Colours a Blonde May Wear - The Law of Colour - The Value of Black Velvet - Colours for Evening Wear - For the Elderly - For the Nondescript Complexion - The Study of Colour and Its Characteristics - Piety and a Pretty Dress - The Choice of a Hat, and Rules which Should Influence a Decision
On the whole, the pure blonde type of beauty is easily dressed. She may wear dull blacks as background to her brilliant yellow, and yellow's complementary colour, violet. She may wear pure white because of the white in skin, teeth, and eyes; whereas the dark sister must tint white, lest she produce a violent and unpleasant contrast. Many brunettes forget this. It is pleasant to note the warmth of skin and eye and hair deepened by the friendly proximity of warm reds and yellows and glossy blacks, but it is unpleasant to note the yellow in the white of eye and teeth and skin if it be compared to the cold purity of a white dress.
This same rule applies to purple in all its various shades, and a brunette should choose the deep rich tints, leaving delicate mauves and heliotropes to the blonde.
But pronounced types of beauty are comparatively easy to dress once they grasp the law of colour as laid down by Chevreul. Chevreul was, of course, the famous French chemist who discovered aniline, also he was the discoverer of the law of colour. Complementary colours, he laid down, should not be placed near each other, but near their primary colours.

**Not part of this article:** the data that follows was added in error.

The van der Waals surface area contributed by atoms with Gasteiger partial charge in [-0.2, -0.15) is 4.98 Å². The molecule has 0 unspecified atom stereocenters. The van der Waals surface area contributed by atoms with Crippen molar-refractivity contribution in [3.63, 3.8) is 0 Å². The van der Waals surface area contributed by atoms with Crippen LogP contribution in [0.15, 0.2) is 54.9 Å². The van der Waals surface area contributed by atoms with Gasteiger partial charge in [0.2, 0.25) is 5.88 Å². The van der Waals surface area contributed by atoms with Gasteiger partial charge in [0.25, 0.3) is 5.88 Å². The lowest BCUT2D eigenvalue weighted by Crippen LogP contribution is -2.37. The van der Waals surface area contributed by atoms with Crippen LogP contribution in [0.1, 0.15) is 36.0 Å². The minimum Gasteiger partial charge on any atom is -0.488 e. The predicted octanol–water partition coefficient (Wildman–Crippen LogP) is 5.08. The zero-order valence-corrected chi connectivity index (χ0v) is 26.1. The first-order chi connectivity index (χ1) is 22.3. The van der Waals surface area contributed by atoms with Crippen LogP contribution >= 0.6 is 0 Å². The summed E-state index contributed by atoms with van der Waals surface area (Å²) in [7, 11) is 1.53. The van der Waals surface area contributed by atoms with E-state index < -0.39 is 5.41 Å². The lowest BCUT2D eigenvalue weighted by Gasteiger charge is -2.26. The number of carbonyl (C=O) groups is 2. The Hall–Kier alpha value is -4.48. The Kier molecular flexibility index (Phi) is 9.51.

A Safe Rule to Follow
Thus none with taste would put yellow-green beside red-violet, or green-blue beside orange-red. The clever colourist combines shades of colour and produces symphonies, and the clever woman, first deciding in her own mind what is her natural colouring, then applies to art for further notes to complete her charm and beauty. The woman of no distinct type or colouring has to use more wit in finding the rest of her harmony and acquiring it. She may begin with one safe rule as the basis of her specific knowledge, and add to its results after experiment. For street wear, match the hair; for indoor dress, match the eyes; for dress worn in an artificial light, match the skin. But it will not do to wear brown simply because the eyes are brown, this being too crude a reading of similarity of colouring producing harmony; for if you will closely study the eyes and the hair, you find in them various shades of the same colour. This is why no dye can give a beauty like the natural one to hair - the tints and shades of Nature are matchless in their artistic variety and harmony. Moreover, Nature the artist puts a subtle harmony between the colouring of hair and eyes and skin, which when interfered with becomes discord, so that to make the hair tell one story whilst the skin tells another, and the eyes yet another, is to produce a veritable babel of contradictions.